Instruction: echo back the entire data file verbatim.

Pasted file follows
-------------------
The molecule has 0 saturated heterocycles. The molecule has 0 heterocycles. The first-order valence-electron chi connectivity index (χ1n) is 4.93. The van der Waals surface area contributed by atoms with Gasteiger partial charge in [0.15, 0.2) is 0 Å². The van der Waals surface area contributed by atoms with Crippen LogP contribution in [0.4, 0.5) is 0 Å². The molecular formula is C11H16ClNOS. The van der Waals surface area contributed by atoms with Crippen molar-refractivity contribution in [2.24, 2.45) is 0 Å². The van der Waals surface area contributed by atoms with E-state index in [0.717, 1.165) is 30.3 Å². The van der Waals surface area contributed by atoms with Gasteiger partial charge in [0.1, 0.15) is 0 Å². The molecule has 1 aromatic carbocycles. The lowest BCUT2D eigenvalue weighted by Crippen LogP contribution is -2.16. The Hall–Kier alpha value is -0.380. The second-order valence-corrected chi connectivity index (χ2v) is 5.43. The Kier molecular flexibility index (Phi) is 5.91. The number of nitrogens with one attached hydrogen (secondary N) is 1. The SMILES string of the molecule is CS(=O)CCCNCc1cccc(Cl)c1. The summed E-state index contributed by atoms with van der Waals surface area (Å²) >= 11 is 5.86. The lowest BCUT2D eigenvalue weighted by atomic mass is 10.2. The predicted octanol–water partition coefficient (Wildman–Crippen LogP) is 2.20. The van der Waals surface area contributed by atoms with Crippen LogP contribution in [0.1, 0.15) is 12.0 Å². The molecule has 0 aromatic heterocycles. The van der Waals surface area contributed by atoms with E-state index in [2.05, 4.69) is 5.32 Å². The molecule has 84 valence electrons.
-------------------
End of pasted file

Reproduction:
The molecule has 0 saturated heterocycles. The molecule has 0 heterocycles. The first-order valence-electron chi connectivity index (χ1n) is 4.93. The van der Waals surface area contributed by atoms with Gasteiger partial charge in [0.15, 0.2) is 0 Å². The van der Waals surface area contributed by atoms with Crippen LogP contribution in [0.4, 0.5) is 0 Å². The molecular formula is C11H16ClNOS. The van der Waals surface area contributed by atoms with Crippen molar-refractivity contribution in [2.24, 2.45) is 0 Å². The van der Waals surface area contributed by atoms with E-state index in [0.717, 1.165) is 30.3 Å². The van der Waals surface area contributed by atoms with Gasteiger partial charge in [0.1, 0.15) is 0 Å². The molecule has 1 aromatic carbocycles. The lowest BCUT2D eigenvalue weighted by Crippen LogP contribution is -2.16. The Hall–Kier alpha value is -0.380. The second-order valence-corrected chi connectivity index (χ2v) is 5.43. The Kier molecular flexibility index (Phi) is 5.91. The number of nitrogens with one attached hydrogen (secondary N) is 1. The SMILES string of the molecule is CS(=O)CCCNCc1cccc(Cl)c1. The summed E-state index contributed by atoms with van der Waals surface area (Å²) >= 11 is 5.86. The lowest BCUT2D eigenvalue weighted by atomic mass is 10.2. The predicted octanol–water partition coefficient (Wildman–Crippen LogP) is 2.20. The van der Waals surface area contributed by atoms with Crippen LogP contribution in [0.1, 0.15) is 12.0 Å². The molecule has 0 aromatic heterocycles. The van der Waals surface area contributed by atoms with E-state index in [2.05, 4.69) is 5.32 Å². The molecule has 84 valence electrons.